July 21, 2022
A fight over when and how the U.S. Department of Education can cancel some federal student loans will soon play out in a federal courthouse on Golden Gate Avenue in San Francisco.
On Aug. 4, a federal judge will decide whether to preliminarily approve a settlement that would erase the debts of 200,000 borrowers who say they were defrauded by their colleges.
The lawsuit, Sweet v. Cardona, centers on a federal rule, known as borrower defense, that allows borrowers to ask the department to erase their student debts if a school has lied to them – about their job prospects, their credits’ transferability or their likely salary after graduation.
Tens of thousands of borrowers who say they were ripped off, largely by for-profit colleges, have been in limbo, waiting years to have their claims reviewed. During the Trump administration, borrower advocates sued the department, arguing it deliberately and illegally stopped processing claims and wrongfully denied others without considering the merits of their cases.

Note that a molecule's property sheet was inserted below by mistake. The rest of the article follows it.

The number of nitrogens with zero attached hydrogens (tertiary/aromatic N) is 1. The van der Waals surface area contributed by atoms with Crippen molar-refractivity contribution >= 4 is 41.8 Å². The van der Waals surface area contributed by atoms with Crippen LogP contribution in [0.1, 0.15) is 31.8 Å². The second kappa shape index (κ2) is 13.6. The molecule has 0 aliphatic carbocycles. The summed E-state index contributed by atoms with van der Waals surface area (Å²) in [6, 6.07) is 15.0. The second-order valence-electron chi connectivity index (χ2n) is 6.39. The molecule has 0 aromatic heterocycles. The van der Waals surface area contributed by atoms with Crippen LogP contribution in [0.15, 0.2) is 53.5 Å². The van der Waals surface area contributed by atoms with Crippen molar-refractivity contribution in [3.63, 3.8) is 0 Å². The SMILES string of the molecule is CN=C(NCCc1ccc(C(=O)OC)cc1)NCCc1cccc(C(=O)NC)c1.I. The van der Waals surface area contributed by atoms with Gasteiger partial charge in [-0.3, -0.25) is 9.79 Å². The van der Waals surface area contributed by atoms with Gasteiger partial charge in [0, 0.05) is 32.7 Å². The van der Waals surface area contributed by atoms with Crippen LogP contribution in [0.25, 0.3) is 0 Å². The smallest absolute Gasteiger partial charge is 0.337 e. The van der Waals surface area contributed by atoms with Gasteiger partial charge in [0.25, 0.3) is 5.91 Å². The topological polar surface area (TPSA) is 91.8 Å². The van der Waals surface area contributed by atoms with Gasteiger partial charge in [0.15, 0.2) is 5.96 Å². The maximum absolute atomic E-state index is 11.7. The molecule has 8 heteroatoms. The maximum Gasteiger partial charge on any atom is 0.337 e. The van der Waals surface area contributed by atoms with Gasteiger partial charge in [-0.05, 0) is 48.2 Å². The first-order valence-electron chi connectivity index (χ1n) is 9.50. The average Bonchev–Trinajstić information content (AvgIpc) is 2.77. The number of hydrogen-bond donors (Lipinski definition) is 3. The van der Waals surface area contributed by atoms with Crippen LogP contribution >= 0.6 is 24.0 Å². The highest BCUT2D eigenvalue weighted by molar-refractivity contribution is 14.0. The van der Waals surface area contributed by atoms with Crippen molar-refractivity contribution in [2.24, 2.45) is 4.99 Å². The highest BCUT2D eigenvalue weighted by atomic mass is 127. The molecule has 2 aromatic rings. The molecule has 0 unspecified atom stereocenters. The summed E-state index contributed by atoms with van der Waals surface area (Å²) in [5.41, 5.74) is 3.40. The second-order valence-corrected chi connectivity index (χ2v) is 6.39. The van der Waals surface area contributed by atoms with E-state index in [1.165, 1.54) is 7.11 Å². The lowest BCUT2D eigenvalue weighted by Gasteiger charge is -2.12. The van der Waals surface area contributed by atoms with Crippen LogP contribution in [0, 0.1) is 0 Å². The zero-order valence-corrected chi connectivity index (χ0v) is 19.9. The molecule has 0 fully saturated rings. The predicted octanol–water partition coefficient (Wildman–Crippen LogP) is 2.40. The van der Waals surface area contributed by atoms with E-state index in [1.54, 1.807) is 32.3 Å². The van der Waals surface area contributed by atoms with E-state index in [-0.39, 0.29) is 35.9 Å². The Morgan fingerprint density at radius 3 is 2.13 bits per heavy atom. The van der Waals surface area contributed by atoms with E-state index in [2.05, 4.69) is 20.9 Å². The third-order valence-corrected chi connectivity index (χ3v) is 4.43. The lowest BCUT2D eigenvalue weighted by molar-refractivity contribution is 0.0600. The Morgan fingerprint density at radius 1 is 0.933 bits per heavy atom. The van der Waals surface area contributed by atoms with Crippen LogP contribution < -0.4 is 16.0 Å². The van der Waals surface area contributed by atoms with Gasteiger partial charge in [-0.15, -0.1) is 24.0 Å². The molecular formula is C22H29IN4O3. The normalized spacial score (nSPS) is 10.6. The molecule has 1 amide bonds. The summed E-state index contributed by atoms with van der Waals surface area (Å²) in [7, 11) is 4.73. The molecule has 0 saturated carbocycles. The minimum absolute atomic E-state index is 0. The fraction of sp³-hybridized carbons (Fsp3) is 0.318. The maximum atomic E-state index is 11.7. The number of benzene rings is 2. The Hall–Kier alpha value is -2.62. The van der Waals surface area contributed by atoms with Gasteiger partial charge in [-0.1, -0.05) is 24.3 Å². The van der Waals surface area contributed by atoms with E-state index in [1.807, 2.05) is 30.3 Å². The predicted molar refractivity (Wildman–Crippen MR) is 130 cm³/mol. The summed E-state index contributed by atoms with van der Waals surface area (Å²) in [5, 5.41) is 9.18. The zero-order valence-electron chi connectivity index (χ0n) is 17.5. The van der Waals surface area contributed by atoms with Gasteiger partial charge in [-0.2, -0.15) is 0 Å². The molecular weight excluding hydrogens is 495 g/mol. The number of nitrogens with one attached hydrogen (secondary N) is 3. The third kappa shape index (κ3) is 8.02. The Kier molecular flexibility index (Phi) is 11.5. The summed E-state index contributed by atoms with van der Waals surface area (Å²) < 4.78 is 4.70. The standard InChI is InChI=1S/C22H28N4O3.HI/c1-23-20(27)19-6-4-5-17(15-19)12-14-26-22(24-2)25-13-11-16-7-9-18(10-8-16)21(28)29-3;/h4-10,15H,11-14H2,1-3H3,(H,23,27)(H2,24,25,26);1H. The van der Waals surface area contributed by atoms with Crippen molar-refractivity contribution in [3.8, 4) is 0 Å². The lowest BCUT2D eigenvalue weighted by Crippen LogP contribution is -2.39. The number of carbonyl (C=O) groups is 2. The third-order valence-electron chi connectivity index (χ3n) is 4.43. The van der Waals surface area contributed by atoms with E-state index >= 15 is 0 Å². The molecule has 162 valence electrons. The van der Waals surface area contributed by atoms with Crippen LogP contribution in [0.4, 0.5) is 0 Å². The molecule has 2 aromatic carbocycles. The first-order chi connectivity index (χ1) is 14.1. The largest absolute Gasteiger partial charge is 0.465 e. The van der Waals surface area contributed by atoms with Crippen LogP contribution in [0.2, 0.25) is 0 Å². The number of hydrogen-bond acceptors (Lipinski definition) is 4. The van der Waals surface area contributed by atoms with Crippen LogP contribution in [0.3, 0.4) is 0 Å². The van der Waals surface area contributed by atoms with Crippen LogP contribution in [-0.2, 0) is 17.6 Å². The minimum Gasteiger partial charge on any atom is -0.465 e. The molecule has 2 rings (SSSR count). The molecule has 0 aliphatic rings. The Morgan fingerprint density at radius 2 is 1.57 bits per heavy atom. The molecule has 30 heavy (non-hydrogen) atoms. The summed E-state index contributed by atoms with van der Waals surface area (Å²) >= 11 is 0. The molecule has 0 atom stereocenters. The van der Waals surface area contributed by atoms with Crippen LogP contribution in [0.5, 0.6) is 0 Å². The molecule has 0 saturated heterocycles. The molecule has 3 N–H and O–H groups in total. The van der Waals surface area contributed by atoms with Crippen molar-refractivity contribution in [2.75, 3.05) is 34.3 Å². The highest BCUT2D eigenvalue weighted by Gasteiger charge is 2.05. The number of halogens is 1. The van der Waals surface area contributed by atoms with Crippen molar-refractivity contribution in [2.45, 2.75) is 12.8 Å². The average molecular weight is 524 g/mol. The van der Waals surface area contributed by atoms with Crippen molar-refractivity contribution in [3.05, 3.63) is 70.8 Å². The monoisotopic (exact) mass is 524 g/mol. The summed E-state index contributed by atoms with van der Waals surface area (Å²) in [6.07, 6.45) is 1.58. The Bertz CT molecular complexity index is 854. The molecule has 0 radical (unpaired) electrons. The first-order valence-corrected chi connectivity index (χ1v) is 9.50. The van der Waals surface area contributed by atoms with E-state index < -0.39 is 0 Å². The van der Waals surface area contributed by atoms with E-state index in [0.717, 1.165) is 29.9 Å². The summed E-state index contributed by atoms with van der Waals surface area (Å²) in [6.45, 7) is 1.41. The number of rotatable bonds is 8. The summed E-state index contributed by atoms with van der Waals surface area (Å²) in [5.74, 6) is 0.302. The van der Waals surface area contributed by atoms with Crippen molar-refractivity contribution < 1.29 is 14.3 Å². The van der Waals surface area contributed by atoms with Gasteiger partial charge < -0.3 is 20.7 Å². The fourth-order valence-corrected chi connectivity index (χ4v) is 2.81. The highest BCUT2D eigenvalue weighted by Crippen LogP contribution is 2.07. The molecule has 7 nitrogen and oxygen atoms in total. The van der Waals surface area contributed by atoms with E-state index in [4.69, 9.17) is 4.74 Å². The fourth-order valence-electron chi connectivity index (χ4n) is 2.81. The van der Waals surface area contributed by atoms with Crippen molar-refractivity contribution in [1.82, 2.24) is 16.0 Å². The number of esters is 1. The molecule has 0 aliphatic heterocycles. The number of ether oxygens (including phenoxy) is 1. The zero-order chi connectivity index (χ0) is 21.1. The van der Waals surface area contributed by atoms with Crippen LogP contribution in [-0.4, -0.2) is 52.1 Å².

If the settlement is approved, those 200,000 borrowers will have more than $6 billion in debts erased, and another 64,000 will have their fraud claims reconsidered on the merits.
“This momentous proposed settlement will deliver answers and certainty to borrowers who have fought long and hard for a fair resolution of their borrower defense claims after being cheated by their schools and ignored or even rejected by their government,” says Eileen Connor, director of the Project on Predatory Student Lending and co-counsel for the plaintiffs.
The settlement also has its critics, who argue it’s a brazen attack on dozens of largely for-profit colleges and could be used, by the department, to erase the debts of many more borrowers beyond the lawsuit.